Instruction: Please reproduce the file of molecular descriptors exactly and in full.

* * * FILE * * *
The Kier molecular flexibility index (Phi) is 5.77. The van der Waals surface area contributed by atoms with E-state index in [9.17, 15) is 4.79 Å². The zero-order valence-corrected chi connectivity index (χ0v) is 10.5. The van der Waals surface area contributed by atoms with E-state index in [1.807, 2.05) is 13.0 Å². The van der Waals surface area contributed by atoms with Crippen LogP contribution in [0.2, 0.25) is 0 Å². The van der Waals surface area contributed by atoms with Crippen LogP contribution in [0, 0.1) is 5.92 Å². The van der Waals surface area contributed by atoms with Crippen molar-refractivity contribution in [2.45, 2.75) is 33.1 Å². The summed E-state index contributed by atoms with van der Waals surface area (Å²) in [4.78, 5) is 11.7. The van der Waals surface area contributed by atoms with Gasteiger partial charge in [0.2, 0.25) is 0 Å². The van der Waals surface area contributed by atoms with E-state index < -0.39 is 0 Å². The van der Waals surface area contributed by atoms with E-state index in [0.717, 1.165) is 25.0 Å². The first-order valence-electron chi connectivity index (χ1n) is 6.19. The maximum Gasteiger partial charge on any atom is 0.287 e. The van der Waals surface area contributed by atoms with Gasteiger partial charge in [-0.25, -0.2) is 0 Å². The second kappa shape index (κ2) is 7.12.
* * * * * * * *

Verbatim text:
The Kier molecular flexibility index (Phi) is 5.77. The van der Waals surface area contributed by atoms with E-state index in [9.17, 15) is 4.79 Å². The zero-order valence-corrected chi connectivity index (χ0v) is 10.5. The van der Waals surface area contributed by atoms with E-state index in [1.807, 2.05) is 13.0 Å². The van der Waals surface area contributed by atoms with Crippen LogP contribution in [0.2, 0.25) is 0 Å². The van der Waals surface area contributed by atoms with Crippen LogP contribution in [0, 0.1) is 5.92 Å². The van der Waals surface area contributed by atoms with Crippen molar-refractivity contribution in [2.45, 2.75) is 33.1 Å². The summed E-state index contributed by atoms with van der Waals surface area (Å²) in [4.78, 5) is 11.7. The van der Waals surface area contributed by atoms with Gasteiger partial charge in [0.2, 0.25) is 0 Å². The van der Waals surface area contributed by atoms with E-state index < -0.39 is 0 Å². The van der Waals surface area contributed by atoms with E-state index in [0.717, 1.165) is 25.0 Å². The first-order valence-electron chi connectivity index (χ1n) is 6.19. The maximum Gasteiger partial charge on any atom is 0.287 e. The van der Waals surface area contributed by atoms with Gasteiger partial charge in [-0.25, -0.2) is 0 Å². The second kappa shape index (κ2) is 7.12.